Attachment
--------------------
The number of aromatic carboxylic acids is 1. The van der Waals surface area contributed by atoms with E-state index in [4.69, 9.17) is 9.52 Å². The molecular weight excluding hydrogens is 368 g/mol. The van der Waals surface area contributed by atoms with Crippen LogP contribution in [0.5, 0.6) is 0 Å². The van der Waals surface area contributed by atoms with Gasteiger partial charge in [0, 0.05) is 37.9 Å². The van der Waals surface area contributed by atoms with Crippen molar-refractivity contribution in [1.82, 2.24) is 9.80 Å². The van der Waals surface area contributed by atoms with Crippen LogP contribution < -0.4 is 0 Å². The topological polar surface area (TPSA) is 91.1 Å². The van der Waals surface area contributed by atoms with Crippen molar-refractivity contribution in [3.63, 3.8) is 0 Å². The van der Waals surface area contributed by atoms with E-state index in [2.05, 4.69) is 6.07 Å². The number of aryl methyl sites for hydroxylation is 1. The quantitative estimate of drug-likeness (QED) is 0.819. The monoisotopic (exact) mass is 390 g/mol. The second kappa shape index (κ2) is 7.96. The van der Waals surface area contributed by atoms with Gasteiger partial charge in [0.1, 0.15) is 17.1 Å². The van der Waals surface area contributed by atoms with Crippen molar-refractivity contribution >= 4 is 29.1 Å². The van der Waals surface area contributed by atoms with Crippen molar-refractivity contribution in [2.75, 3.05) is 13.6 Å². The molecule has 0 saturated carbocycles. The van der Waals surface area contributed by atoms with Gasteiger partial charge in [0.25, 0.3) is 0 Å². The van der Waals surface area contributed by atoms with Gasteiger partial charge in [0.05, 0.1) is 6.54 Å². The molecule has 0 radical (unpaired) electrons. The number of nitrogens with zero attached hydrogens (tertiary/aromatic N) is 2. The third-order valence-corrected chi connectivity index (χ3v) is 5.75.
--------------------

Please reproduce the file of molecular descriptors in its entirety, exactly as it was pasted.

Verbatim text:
The number of aromatic carboxylic acids is 1. The van der Waals surface area contributed by atoms with E-state index in [4.69, 9.17) is 9.52 Å². The molecular weight excluding hydrogens is 368 g/mol. The van der Waals surface area contributed by atoms with Crippen LogP contribution in [0.5, 0.6) is 0 Å². The van der Waals surface area contributed by atoms with Gasteiger partial charge in [0, 0.05) is 37.9 Å². The van der Waals surface area contributed by atoms with Crippen molar-refractivity contribution in [1.82, 2.24) is 9.80 Å². The van der Waals surface area contributed by atoms with Crippen LogP contribution < -0.4 is 0 Å². The topological polar surface area (TPSA) is 91.1 Å². The van der Waals surface area contributed by atoms with Crippen molar-refractivity contribution in [3.63, 3.8) is 0 Å². The van der Waals surface area contributed by atoms with E-state index in [2.05, 4.69) is 6.07 Å². The number of aryl methyl sites for hydroxylation is 1. The quantitative estimate of drug-likeness (QED) is 0.819. The monoisotopic (exact) mass is 390 g/mol. The second kappa shape index (κ2) is 7.96. The van der Waals surface area contributed by atoms with Gasteiger partial charge in [0.1, 0.15) is 17.1 Å². The van der Waals surface area contributed by atoms with Crippen molar-refractivity contribution >= 4 is 29.1 Å². The van der Waals surface area contributed by atoms with Crippen molar-refractivity contribution in [2.75, 3.05) is 13.6 Å². The molecule has 0 saturated carbocycles. The van der Waals surface area contributed by atoms with Gasteiger partial charge in [0.25, 0.3) is 0 Å². The van der Waals surface area contributed by atoms with Gasteiger partial charge in [0.05, 0.1) is 6.54 Å². The molecule has 0 radical (unpaired) electrons. The number of nitrogens with zero attached hydrogens (tertiary/aromatic N) is 2. The third-order valence-corrected chi connectivity index (χ3v) is 5.75.